PubMed
Safran  DGNeuman  PSchoen  C  et al.  Prescription drug coverage and seniors: findings from a 2003 national survey. Health Aff (Millwood) 2005;W5152- 166
PubMed
Jackson  JEDoescher  MPSaver  BGFishman  P Prescription drug coverage, health, and medication acquisition among seniors with one or more chronic conditions. Med Care 2004;421056- 1065
PubMed
Federman  ADAdams  ASRoss-Degnan  DSoumerai  SBAyanian  JZ Supplemental insurance and use of effective cardiovascular drugs among elderly medicare beneficiaries with coronary heart disease. JAMA 2001;2861732- 1739
PubMed
Roberts  ROBergstralh  EJSchmidt  LJacobsen  SJ Comparison of self-reported and medical record health care utilization measures. J Clin Epidemiol 1996;49989- 995
PubMed
Brown  JBAdams  ME Patients as reliable reporters of medical care process: recall of ambulatory encounter events. Med Care 1992;30400- 411
PubMed
Psaty  BMKuller  LHBild  D  et al.  Methods of assessing prevalent cardiovascular disease in the Cardiovascular Health Study. Ann Epidemiol 1995;5270- 277
PubMed
O'Mahony  PGDobson  RRodgers  HJames  OFThomson  RG Validation of a population screening questionnaire to assess prevalence of stroke. Stroke 1995;261334- 1337
PubMed
Horner  RDCohen  HJBlazer  DG Accuracy of self-reported stroke among elderly veterans. Aging Ment Health 2001;5275- 281
PubMed
Simpson  CFBoyd  CMCarlson  MCGriswold  MEGuralnik  JMFried  LP Agreement between self-report of disease diagnoses and medical record validation in disabled older women: factors that modify agreement. J Am Geriatr Soc 2004;52123- 127
PubMed
Ayanian  JZWeissman  JSSchneider  ECGinsburg  JAZaslavsky  AM Unmet health needs of uninsured adults in the United States. JAMA 2000;2842061- 2069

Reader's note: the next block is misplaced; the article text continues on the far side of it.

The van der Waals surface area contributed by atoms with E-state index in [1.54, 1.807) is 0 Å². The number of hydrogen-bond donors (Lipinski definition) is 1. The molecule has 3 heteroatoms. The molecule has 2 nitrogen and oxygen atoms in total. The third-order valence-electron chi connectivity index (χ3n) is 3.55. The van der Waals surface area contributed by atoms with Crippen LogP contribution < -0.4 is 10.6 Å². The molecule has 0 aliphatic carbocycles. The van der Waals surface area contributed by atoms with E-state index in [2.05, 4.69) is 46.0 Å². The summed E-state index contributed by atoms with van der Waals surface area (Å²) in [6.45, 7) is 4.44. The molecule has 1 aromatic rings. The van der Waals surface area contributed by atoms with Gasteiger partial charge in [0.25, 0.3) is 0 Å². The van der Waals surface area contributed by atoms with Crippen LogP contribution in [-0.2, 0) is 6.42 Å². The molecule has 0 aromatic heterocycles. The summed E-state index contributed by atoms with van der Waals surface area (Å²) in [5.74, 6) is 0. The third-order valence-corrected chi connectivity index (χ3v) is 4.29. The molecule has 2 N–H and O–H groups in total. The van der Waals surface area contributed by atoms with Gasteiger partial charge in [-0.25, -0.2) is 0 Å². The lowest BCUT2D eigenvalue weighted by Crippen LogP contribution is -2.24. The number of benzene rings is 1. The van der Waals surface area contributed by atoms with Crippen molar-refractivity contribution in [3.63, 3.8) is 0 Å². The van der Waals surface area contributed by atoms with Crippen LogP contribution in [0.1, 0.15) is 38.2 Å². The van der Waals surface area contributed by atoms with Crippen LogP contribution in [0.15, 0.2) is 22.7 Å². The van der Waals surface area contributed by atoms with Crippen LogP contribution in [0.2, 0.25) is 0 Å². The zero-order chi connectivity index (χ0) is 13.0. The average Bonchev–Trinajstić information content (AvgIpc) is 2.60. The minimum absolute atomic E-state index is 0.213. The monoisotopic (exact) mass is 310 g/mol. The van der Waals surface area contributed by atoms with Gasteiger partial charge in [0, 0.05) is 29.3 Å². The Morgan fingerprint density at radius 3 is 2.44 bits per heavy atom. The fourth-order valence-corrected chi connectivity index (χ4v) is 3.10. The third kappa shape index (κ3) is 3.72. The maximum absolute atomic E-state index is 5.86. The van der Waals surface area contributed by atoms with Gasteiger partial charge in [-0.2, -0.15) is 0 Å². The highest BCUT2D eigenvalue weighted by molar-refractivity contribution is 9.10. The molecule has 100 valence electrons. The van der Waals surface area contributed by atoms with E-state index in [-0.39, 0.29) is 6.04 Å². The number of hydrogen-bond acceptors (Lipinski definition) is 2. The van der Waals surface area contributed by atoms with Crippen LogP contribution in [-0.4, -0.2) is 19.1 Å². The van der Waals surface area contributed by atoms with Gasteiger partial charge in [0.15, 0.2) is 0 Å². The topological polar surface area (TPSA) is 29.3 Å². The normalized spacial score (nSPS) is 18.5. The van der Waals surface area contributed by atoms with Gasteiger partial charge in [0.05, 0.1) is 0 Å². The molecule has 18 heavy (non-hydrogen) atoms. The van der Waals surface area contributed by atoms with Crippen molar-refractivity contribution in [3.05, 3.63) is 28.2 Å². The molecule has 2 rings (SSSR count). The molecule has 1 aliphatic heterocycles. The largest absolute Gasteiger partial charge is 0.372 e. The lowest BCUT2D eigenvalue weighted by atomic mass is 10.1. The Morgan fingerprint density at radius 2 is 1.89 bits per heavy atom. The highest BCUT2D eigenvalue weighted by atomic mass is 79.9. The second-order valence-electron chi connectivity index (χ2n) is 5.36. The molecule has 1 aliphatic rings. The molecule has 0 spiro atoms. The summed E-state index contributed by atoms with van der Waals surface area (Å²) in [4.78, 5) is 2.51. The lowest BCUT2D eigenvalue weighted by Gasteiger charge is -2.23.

PubMed
Ayanian  JZZaslavsky  AMWeissman  JSSchneider  ECGinsburg  JA Undiagnosed hypertension and hypercholesterolemia among uninsured and insured adults in the Third National Health and Nutrition Examination Survey. Am J Public Health 2003;932051- 2054
PubMed
Krauss  NAMachlin  SBass  B Medical Expenditure Panel Survey Research Findings Number 7: Use of Health Care Services, 1996.  Rockville, Md: Agency for Health Care Policy and Research; 1999. AHCPR publication 99-0018
McWilliams  JMZaslavsky  AMMeara  EAyanian  JZ Health insurance coverage and mortality among the near-elderly. Health Aff (Millwood) 2004;23223- 233
PubMed
Weissman  JS The trouble with uncompensated hospital care. N Engl J Med 2005;3521171- 1173
PubMed
Samsa  GPBian  JLipscomb  JMatchar  DB Epidemiology of recurrent cerebral infarction: a medicare claims-based comparison of first and recurrent strokes on 2-year survival and cost. Stroke 1999;30338- 349
PubMed
McWilliams  JMZaslavsky  AMMeara  EAyanian  JZ Impact of Medicare coverage on basic clinical services for previously uninsured adults. JAMA 2003;290757- 764
PubMed